As I said: American Fiction does not want for ambition. It has to balance tones, satirizing pop culture’s fetishization of Black culture and White liberals’ love of guilt porn while maintaining a level of earnestness with regards to the familial drama… and it has to explore some questions that simply do not have easy answers. Is it limiting for Black artists to portray themselves as the kind of lower class, uneducated street toughs seen in movies like Boyz n the Hood and Precious, or is it limiting to say Black artists can’t portray themselves that way? Is it wrong for a Black artist to make a living by ostensibly giving the (White) people what they want? How should Black artists navigate these conundrums?
As far as the tricky tonal shifts go, Jefferson handles these masterfully - American Fiction is absolutely a movie that has room to both laugh at a White woman telling a Black man that it’s important to listen to Black voices even as she’s shouting down his voice AND make you teary when Monk’s mother gets confused about where she is and who she’s with or Cliff struggles with his sexuality. Only occasionally does American Fiction flirt with sentimentality, and even then, it never derails the film or detracts from the more comedic aspects of the narrative. And make no mistake: American Fiction is VERY funny.
It doesn’t hurt, of course, that every single member of the cast is a goddamn champion. Jeffrey Wright can do more with a subtle wrinkle of his brow than most actors can with a Shakespearean soliloquy, and Ross, Brown, Uggams, and Ortiz couldn’t give bad performances if their very lives depended on it. I suspect the real revelation, at least for some viewers, will be Alexander, who is less famous than her castmates, but has charisma to burn - her role is the least well-developed, and she still holds your attention every time she’s on screen. Brody is excellent at playing a Hollywood nitwit, and there’s also a myriad of other talented actors - Myra Lucretia Taylor, Miriam Shor, Raymond Anthony Thomas, and American goddamn treasure Keith David amongst them - who all hit the ball out of the park in smaller supporting roles.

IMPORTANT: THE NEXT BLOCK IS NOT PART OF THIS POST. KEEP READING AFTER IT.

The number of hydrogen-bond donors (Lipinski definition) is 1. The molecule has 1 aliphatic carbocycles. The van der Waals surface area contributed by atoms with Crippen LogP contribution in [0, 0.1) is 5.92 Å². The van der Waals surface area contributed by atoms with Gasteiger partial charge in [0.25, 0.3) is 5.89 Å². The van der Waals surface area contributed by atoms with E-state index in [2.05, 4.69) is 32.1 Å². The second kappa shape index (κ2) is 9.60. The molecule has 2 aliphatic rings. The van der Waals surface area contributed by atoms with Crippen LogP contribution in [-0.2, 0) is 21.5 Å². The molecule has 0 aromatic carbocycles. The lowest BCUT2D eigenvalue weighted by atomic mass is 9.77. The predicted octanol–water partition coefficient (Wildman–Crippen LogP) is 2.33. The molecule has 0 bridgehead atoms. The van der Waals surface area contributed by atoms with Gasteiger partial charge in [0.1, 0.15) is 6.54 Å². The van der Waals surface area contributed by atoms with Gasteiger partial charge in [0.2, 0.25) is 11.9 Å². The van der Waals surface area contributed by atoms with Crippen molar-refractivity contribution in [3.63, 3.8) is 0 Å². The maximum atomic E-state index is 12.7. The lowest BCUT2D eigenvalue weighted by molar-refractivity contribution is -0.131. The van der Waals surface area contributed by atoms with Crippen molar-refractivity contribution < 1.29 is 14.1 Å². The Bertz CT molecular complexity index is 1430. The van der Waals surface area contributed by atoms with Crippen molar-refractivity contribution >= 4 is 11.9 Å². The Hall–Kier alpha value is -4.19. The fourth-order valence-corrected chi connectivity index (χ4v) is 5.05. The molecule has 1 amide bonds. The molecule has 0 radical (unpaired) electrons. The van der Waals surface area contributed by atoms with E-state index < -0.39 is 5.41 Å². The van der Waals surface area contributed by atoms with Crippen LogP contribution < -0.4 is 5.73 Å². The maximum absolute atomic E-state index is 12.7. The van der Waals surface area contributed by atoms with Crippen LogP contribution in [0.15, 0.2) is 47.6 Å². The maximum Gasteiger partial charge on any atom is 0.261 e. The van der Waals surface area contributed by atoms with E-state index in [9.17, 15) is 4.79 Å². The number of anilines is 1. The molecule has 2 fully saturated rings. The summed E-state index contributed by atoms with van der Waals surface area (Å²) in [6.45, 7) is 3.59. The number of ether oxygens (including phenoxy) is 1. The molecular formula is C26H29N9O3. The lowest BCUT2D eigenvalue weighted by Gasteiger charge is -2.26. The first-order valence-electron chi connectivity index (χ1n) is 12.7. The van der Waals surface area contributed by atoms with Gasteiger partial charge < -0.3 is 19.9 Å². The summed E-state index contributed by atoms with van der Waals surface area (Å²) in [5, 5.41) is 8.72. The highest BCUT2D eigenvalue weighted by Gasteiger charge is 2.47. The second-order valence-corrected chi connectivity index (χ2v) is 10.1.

Those extremely complicated racial issues, however, are a whole other story. As a White dude, I feel personally unfit to answer these questions - but then, so does the movie. Some major story threads are left very deliberately dangling, and the degree to which Monk does or does not “sell out” or finally learn to be authentic self is at least somewhat ambiguous. That’s completely understandable intellectually, and it’s admirable that Jefferson avoided being trite, even if some viewers, regardless of their race, may feel like American Fiction lacks a satisfying conclusion.
One thing I do feel comfortable saying as a White guy is that while American Fiction delights in ribbing White liberals’ fixation on Black stories of a certain nature, it doesn’t really take White people to task for that fixation. Nothing in this film is as biting or angry as Spike Lee’s Bamboozled, Boots Riley’s Sorry to Bother You, or even Phil Ochs’ “Love Me, I'm a Liberal.” In fact, it seems entirely feasible that my fellow White liberals will like American Fiction more than any other audience, because it allows them to laugh at themselves without feeling too harshly judged. For all its strengths, American Fiction feels like a slap on the wrist, not a punch in the face.